Men in the Bible handled their struggle with lust very differently. Instead of blaming the female they couldn’t keep their eyes off of, they looked inwardly and sought to change themselves. Job didn’t say “I have made a covenant with my eyes not to look lustfully at a woman…unless she’s super hot” (Job 31:1 NIV). He put all the pressure on himself. “I have made a covenant with my eyes not to look lustfully at a woman.” Period. End of story. Other translations translate the passage this way “I have made a covenant with my eyes; how then could I gaze at a virgin?” (ESV). In essence he’s stating that because he’s made a promise to God, he can’t look at a woman with lust, regardless of what she’s wearing.
Jesus said it this way “But I say to you that everyone who looks at a woman with lustful intent has already committed adultery with her in his heart” (Mt. 5:28). If you look, you are doing something wrong. Jesus then goes on to give advice on what to do if you can’t control your lust, “If your right eye causes you to sin, tear it out and throw it away…And if your right hand causes you to sin, cut it off and throw it away” (5:29-30). Jesus did not say “if you are lusting after a woman go to her and tell her that she’s dressed inappropriately and causing you to lust.” Again, Jesus puts the responsibility on the man to remove the opportunities for temptation in his life.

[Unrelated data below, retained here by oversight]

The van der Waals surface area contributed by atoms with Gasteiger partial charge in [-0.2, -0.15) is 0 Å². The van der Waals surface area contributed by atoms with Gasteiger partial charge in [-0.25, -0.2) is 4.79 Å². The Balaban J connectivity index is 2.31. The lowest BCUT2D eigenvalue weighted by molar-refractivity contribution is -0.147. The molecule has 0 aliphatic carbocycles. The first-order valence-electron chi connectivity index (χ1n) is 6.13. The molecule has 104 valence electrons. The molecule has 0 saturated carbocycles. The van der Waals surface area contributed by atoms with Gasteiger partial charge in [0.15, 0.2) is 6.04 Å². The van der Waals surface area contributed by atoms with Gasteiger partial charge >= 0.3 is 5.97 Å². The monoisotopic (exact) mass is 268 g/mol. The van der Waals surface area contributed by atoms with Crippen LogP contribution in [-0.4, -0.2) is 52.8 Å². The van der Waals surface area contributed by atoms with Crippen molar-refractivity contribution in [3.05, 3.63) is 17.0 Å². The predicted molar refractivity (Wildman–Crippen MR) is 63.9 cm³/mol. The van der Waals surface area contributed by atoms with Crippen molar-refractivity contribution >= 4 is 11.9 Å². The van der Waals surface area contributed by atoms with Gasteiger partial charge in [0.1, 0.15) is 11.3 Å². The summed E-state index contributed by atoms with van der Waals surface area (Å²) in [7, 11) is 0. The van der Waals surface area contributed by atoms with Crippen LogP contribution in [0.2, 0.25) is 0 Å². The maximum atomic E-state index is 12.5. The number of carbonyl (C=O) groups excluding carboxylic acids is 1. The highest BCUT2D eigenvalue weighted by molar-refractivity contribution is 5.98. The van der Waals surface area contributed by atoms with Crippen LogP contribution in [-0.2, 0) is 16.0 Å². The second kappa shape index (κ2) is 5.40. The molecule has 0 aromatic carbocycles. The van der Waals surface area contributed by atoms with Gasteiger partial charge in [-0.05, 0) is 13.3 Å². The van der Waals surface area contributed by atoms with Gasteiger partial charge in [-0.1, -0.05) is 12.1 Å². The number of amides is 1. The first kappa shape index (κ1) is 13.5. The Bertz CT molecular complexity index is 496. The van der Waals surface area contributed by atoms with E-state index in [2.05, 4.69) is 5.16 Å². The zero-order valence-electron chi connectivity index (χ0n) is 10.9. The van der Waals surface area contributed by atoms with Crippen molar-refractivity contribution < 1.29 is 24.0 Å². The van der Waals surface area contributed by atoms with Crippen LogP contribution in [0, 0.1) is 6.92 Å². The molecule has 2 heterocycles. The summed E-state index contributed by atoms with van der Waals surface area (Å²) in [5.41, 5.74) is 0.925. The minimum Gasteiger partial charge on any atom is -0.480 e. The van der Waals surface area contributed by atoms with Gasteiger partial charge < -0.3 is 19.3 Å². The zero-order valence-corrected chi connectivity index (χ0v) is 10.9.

Instead of blaming females and their figures for our lack of self-control, let’s do better about looking away and avoiding situations where opportunities to lust might be prevalent. You know that you aren’t supposed to be looking at women with lust, so go and do better.
Girls, Put Some Clothes On
We turn our attention now to the ladies. Girls, first of all I want to apologize for the fact that (nearly) every time we have a girl’s day, or a gender-split class the subject of discussion for you is modesty. The boys typically get a class on how to be better leaders while you girls get a class on why your dress causes men to have sexual thoughts. We’ve done you a grave injustice and I’m very sorry.